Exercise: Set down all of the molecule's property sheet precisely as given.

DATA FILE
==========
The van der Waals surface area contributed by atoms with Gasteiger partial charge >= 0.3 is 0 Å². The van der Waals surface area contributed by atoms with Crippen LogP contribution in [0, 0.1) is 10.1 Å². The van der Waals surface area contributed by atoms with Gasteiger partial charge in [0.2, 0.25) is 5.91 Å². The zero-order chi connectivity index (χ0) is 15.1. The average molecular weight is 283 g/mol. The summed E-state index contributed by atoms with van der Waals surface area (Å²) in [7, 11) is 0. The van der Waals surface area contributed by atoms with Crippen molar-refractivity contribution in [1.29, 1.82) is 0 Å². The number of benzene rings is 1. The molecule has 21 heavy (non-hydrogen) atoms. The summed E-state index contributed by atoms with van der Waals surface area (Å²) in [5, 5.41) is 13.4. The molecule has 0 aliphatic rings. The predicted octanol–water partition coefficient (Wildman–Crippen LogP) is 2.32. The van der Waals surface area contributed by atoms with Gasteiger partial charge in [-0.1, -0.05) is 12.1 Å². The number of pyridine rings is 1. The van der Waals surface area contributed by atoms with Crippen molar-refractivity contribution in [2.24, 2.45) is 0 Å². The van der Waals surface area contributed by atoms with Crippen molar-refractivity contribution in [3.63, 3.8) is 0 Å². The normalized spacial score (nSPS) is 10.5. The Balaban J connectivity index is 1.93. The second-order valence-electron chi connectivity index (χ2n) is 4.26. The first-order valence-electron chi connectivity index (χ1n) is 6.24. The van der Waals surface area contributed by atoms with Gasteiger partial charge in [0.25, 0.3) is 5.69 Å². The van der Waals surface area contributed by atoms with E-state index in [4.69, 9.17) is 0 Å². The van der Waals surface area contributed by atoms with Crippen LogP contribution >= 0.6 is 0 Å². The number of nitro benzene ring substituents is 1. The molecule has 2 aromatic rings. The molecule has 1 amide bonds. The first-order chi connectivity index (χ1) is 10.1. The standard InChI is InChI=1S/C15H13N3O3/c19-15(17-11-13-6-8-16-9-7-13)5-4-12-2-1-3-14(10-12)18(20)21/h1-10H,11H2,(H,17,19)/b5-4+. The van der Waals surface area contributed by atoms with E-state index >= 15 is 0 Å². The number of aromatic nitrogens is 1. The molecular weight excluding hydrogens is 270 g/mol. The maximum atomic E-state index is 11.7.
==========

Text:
The van der Waals surface area contributed by atoms with Gasteiger partial charge >= 0.3 is 0 Å². The van der Waals surface area contributed by atoms with Crippen LogP contribution in [0, 0.1) is 10.1 Å². The van der Waals surface area contributed by atoms with Gasteiger partial charge in [0.2, 0.25) is 5.91 Å². The zero-order chi connectivity index (χ0) is 15.1. The average molecular weight is 283 g/mol. The summed E-state index contributed by atoms with van der Waals surface area (Å²) in [7, 11) is 0. The van der Waals surface area contributed by atoms with Crippen molar-refractivity contribution in [1.29, 1.82) is 0 Å². The number of benzene rings is 1. The molecule has 21 heavy (non-hydrogen) atoms. The summed E-state index contributed by atoms with van der Waals surface area (Å²) in [5, 5.41) is 13.4. The molecule has 0 aliphatic rings. The predicted octanol–water partition coefficient (Wildman–Crippen LogP) is 2.32. The van der Waals surface area contributed by atoms with Gasteiger partial charge in [-0.1, -0.05) is 12.1 Å². The number of pyridine rings is 1. The van der Waals surface area contributed by atoms with Crippen molar-refractivity contribution in [2.24, 2.45) is 0 Å². The van der Waals surface area contributed by atoms with Crippen molar-refractivity contribution in [3.63, 3.8) is 0 Å². The normalized spacial score (nSPS) is 10.5. The Balaban J connectivity index is 1.93. The second-order valence-electron chi connectivity index (χ2n) is 4.26. The first-order valence-electron chi connectivity index (χ1n) is 6.24. The van der Waals surface area contributed by atoms with Gasteiger partial charge in [0.25, 0.3) is 5.69 Å². The van der Waals surface area contributed by atoms with E-state index in [4.69, 9.17) is 0 Å². The van der Waals surface area contributed by atoms with Crippen LogP contribution >= 0.6 is 0 Å². The number of nitro benzene ring substituents is 1. The molecule has 2 aromatic rings. The molecule has 1 amide bonds. The first-order chi connectivity index (χ1) is 10.1. The standard InChI is InChI=1S/C15H13N3O3/c19-15(17-11-13-6-8-16-9-7-13)5-4-12-2-1-3-14(10-12)18(20)21/h1-10H,11H2,(H,17,19)/b5-4+. The van der Waals surface area contributed by atoms with E-state index >= 15 is 0 Å². The number of aromatic nitrogens is 1. The molecular weight excluding hydrogens is 270 g/mol. The maximum atomic E-state index is 11.7.